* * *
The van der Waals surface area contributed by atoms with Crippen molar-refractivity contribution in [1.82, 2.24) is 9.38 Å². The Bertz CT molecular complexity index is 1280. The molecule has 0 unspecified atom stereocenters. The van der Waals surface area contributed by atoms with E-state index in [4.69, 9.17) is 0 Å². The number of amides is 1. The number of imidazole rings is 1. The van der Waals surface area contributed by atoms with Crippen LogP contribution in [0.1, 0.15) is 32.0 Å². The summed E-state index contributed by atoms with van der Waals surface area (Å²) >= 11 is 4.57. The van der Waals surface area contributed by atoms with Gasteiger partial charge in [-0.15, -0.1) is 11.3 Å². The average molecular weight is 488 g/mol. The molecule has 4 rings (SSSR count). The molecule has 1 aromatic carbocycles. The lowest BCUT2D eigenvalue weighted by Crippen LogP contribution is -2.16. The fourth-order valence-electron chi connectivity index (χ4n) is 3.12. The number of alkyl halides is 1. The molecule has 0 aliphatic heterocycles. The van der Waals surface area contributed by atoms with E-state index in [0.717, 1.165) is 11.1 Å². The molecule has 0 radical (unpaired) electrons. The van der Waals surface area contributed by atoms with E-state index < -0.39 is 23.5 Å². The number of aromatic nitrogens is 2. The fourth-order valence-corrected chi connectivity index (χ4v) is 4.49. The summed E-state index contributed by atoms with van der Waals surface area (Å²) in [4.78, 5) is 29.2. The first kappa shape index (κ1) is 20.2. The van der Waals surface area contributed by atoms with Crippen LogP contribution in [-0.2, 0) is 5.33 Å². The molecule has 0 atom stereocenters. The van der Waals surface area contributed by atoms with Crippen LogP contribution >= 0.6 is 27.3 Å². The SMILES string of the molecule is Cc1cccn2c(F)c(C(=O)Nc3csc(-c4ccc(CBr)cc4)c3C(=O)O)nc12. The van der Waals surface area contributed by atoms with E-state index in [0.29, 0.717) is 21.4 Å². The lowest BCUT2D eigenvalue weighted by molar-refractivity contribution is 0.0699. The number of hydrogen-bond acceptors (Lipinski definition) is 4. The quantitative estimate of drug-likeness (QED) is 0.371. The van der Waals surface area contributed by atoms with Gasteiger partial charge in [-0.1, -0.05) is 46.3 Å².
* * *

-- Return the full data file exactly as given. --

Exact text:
The van der Waals surface area contributed by atoms with Crippen molar-refractivity contribution in [1.82, 2.24) is 9.38 Å². The Bertz CT molecular complexity index is 1280. The molecule has 0 unspecified atom stereocenters. The van der Waals surface area contributed by atoms with E-state index in [4.69, 9.17) is 0 Å². The number of amides is 1. The number of imidazole rings is 1. The van der Waals surface area contributed by atoms with Crippen LogP contribution in [0.1, 0.15) is 32.0 Å². The summed E-state index contributed by atoms with van der Waals surface area (Å²) >= 11 is 4.57. The van der Waals surface area contributed by atoms with Gasteiger partial charge in [-0.15, -0.1) is 11.3 Å². The average molecular weight is 488 g/mol. The molecule has 4 rings (SSSR count). The molecule has 1 aromatic carbocycles. The lowest BCUT2D eigenvalue weighted by Crippen LogP contribution is -2.16. The fourth-order valence-electron chi connectivity index (χ4n) is 3.12. The number of alkyl halides is 1. The molecule has 0 aliphatic heterocycles. The van der Waals surface area contributed by atoms with E-state index in [0.717, 1.165) is 11.1 Å². The molecule has 0 radical (unpaired) electrons. The van der Waals surface area contributed by atoms with E-state index < -0.39 is 23.5 Å². The number of aromatic nitrogens is 2. The fourth-order valence-corrected chi connectivity index (χ4v) is 4.49. The summed E-state index contributed by atoms with van der Waals surface area (Å²) in [4.78, 5) is 29.2. The first kappa shape index (κ1) is 20.2. The van der Waals surface area contributed by atoms with Crippen LogP contribution in [-0.2, 0) is 5.33 Å². The molecule has 0 atom stereocenters. The van der Waals surface area contributed by atoms with Crippen LogP contribution >= 0.6 is 27.3 Å². The SMILES string of the molecule is Cc1cccn2c(F)c(C(=O)Nc3csc(-c4ccc(CBr)cc4)c3C(=O)O)nc12. The van der Waals surface area contributed by atoms with E-state index in [0.29, 0.717) is 21.4 Å². The lowest BCUT2D eigenvalue weighted by molar-refractivity contribution is 0.0699. The number of hydrogen-bond acceptors (Lipinski definition) is 4. The quantitative estimate of drug-likeness (QED) is 0.371. The van der Waals surface area contributed by atoms with Gasteiger partial charge in [-0.1, -0.05) is 46.3 Å².